Thanks for your thoughts folks. The critical error in the attached definition I was relying on is the one of Britain / Great Britain which wrongly (it seems) defines it only as a single landmass not containing outlying islands that are managed from the mainland. That simple error in definition wrongly created the contradiction in my thinking. It states only the British Isles contains islands like Shetland and Scilly, but Britain doesn’t.

Hope that makes sense.

Www.historic-uk.com/HistoryofBritain/The-UK-Great-Britain-whats-the-Difference/

The link above sometimes breaks but I have copied the text below, but the piece highlighted in red about the definition of Britain is I believe wrong, as it refers to it as only being a single landmass, and NOT including outlying islands - hence my overall point about including birds on Shetlands/Scillies but not NI.

The UK & Great Britain – What’s the Difference?
(by Ben Johnson)

It’s a question we often get asked; The UK, Britain, Great Britain, The British Isles, England… what’s the difference? Well, being the helpful folk that we are, we’ve decided to put forward a helpful cribsheet on just that subject!

The United Kingdom (UK)

The UK is short for The United Kingdom of Great Britain and Northern Ireland… quite a mouthful! It is a sovereign state (in the same way as France or the USA) but is made up of four countries; England, Scotland, Wales and Northern Ireland. For Americans, the best analogy would be that the UK is like the USA, whilst its four consistent countries are like states.
There is a long and complicated history that follows the formation of the United Kingdom, but here are the highlights:
c. 925 – The Kingdom of England. Established by the unification of Anglo-Saxon tribes across modern day England.
1536 – Kingdom of England and Wales. A bill enacted by King Henry VIII which effectively made England and Wales the same country, governed by the same laws.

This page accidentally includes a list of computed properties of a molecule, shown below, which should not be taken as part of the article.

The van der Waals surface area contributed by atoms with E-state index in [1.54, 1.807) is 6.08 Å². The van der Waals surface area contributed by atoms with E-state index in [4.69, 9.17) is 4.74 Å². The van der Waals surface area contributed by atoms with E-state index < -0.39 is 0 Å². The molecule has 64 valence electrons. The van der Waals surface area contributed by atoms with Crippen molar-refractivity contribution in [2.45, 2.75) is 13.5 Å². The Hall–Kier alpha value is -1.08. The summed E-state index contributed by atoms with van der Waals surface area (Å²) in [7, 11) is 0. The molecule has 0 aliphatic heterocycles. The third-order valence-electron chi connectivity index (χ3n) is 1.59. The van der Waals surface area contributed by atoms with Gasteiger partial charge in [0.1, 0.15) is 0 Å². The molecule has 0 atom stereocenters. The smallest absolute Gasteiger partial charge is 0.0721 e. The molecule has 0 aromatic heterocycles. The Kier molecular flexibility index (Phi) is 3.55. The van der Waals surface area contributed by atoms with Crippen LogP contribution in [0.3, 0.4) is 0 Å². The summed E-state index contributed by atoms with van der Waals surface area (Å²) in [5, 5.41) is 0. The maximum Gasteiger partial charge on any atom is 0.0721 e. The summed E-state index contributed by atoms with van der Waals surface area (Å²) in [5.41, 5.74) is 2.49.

1707 – Kingdom of Great Britain. The Kingdom of England (which includes Wales) joined with the Kingdom of Scotland to form The Kingdom of Great Britain.
1801 – United Kingdom of Great Britain and Ireland. Ireland joins the union, and once again the name changes.
1922 – United Kingdom of Great Britain and Northern Ireland. The Republic of Ireland (Eire, or ‘Southern Ireland’) withdraws from the union, leaving just the northern counties of Ireland. This is the UK that remains to this day.
So when was the UK established? Although some people argue that the UK was formed in 1707 by the Act of Union between England, Wales and Scotland, the name United Kingdom wasn’t adopted until 1801 when Ireland was brought into the union.


Great Britain (sometimes just referred to as ‘Britain’)

Great Britain is not a country; it’s a landmass. It is known as ‘Great’ because it is the largest island in the British Isles, and houses the countries of England, Scotland and Wales within its shores.
The name Britain derives from the Roman word Britannia, but there are two conflicting arguments about why the ‘Great’ was stuck on the front of it. The first is that it is used to distinguish Britain from its similar sounding, but much smaller French neighbour, Brittany. The second reason is due to the ego of a certain King James I, who wanted to make it abundantly clear that he wasn’t just the king of the old Roman Britain (which only included England and some of Wales), but of the entire island; thus he referred to himself as King of Great Britain.


The British Isles

The British Isles is the name of a group of islands situated off the north western corner of mainland Europe. It is made up of Great Britain, Ireland, The Isle of Man, The Isles of Scilly, The Channel Islands (including Guernsey, Jersey, Sark and Alderney), as well as over 6,000 other smaller islands.
 
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Paul Chapman

Well-known member
Nick

Wow. I had no idea that the BOU had not only removed species and records from the Republic of Ireland but also those from Northern Ireland as well.

Learn something new every day. If you want to keep a combined list simply add decision-making bodies together.

Well twitched. I'm getting increasingly jealous of those who have had some chasing to do this autumn!